Revenge Should Have No Bounds 082

[If you have not already done so, you must
read the Introduction
before proceeding.]

For 1-55 (Chapters 1-13), see here.
56     57     58     59     60     61     62     63     Chap 14  056-063     64     65     66     67     68     69     70     71     72     73     74     Chap 15 064-074     75     76     77     78     79     80     81

Revenge Should Have No Bounds  082
Chapter 16 (8 of 10): Investigation

“Yes?” he said.

“Good evening, sir,” Phoebe said.  “I’m detective Light and this is my partner, Detective Sundelius.”  Their ID badges hung around their necks and each held hers out for the man to read.  A woman, equally anxious, came up the man’s side and inspected the badges.

“Mr. and Mrs. Cao?”

“Yes,” he said, his voice horribly knowing and defeated.  “We have been expecting you.”  The woman caught her breath.  “The police, I mean,”  he added.  He glanced around outside at the forbidding sky.  “It is best if you come inside.  It is cold out here.”

He spoke with a noticeable accent.

The detectives entered a warm and cozy room brightly lit.  They took off their coats and handed them to Mrs. Cao, who hung them in a small open closet.

Mr. Cao led them down a hallway to a large den with a television, sound off, the local weather on.  Once they were all seated, he asked, “This is about Trinh, is it not?”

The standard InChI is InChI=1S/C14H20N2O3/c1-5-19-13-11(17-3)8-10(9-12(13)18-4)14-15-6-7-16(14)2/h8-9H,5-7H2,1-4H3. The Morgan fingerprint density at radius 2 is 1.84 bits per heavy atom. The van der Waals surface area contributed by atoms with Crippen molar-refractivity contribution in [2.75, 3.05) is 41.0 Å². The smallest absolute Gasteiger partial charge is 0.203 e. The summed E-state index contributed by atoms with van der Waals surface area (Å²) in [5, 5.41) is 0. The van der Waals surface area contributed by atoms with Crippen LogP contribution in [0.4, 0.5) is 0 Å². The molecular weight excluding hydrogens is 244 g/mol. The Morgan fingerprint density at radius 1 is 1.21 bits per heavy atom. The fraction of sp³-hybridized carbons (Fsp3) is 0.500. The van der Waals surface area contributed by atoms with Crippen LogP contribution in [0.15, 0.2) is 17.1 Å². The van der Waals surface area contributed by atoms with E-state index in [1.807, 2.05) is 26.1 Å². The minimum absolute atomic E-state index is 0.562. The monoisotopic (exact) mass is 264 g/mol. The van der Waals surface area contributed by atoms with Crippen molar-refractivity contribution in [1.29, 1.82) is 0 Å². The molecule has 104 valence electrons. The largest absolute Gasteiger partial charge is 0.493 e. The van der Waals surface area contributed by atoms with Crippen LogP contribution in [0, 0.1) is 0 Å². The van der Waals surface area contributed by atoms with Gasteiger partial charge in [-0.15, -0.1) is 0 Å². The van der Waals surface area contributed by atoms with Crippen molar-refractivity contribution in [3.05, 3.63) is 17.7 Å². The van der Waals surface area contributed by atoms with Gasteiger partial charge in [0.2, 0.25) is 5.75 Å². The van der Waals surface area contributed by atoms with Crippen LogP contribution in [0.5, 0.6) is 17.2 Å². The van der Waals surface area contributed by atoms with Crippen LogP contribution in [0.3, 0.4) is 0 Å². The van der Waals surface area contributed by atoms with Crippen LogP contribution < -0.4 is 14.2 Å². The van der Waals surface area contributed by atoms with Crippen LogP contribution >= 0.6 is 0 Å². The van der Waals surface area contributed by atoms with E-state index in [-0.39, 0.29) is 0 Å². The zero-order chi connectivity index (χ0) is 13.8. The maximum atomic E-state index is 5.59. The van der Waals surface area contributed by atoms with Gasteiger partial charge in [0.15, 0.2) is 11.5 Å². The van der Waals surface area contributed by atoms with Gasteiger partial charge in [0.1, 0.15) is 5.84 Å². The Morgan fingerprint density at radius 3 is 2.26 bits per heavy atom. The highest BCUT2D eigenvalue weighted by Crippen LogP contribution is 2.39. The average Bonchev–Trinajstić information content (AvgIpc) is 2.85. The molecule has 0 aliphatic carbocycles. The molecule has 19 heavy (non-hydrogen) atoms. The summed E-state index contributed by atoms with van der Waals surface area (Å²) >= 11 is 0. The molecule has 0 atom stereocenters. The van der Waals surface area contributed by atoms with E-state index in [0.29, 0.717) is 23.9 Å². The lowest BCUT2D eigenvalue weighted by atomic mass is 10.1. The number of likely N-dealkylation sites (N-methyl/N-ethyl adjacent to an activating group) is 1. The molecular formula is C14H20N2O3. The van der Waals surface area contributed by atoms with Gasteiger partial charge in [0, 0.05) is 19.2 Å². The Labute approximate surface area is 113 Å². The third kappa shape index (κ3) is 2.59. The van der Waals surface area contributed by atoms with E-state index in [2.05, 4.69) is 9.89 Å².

Phoebe took out the now familiar photo of the young woman’s face.  “I’m afraid so. Sir,” she said, handing the picture to Mr. Cao, “is this Trinh?”

He hesitated before looking, looked, and then held it for his wife to look.  The truth was written unmistakably on their grief-filled faces before any word was uttered.  Neither one of them showed any other outward sign.

After about a minute of silent viewing, he handed the picture back to Phoebe.  He took his wife’s hand in his own.  Like his wife, he appeared dazed but not all that surprised.

“Yes,” he said with unfathomable sadness, “yes, this is our Trinh.”

“Yes,” Mrs. Cao whispered.  “It is Trinh.”  The wife too had a marked accent.

“I’m very sorry for your loss, Mr. and Mrs. Cao,” Phoebe said with as much compassion as she could.  “Very, very sorry.”

“Please accept my condolences, too,” Ulla said softly.

“May I bring you something to eat or drink?”  Mrs. Cao inquired.

“No, no thank you,” Phoebe and Ulla said at the same time.

There was a brief lull as Phoebe placed the photo back in its envelope and put the envelope in her dark valise.

“Is there anything you can tell us, Detective?”  Mr. Cao addressed himself to Phoebe.

Phoebe cleared her throat.  “I’m afraid there really isn’t much that we know yet,” she said.  “The body … Trinh’s body was only found early this morning.  Out in the country north of the city near a little town called Dust.”

The Caos appeared quite puzzled, then looked at each other questioningly.



“I have never heard of this town,” Mrs. Cao said.

“And I have not,” the husband said.  “What would Trinh be doing there?”

“We’re not sure, sir, that she was … was killed there.  This is still under investigation.”

“I see,” he said.

Phoebe pushed on, however reluctantly.  “The more we can learn about Trinh, as soon as possible, the more helpful it will be to our inquiry.  Do you think you are up to answering some questions tonight, or would you rather wait until tomorrow?”

“Now is acceptable,” Mr. Trinh said.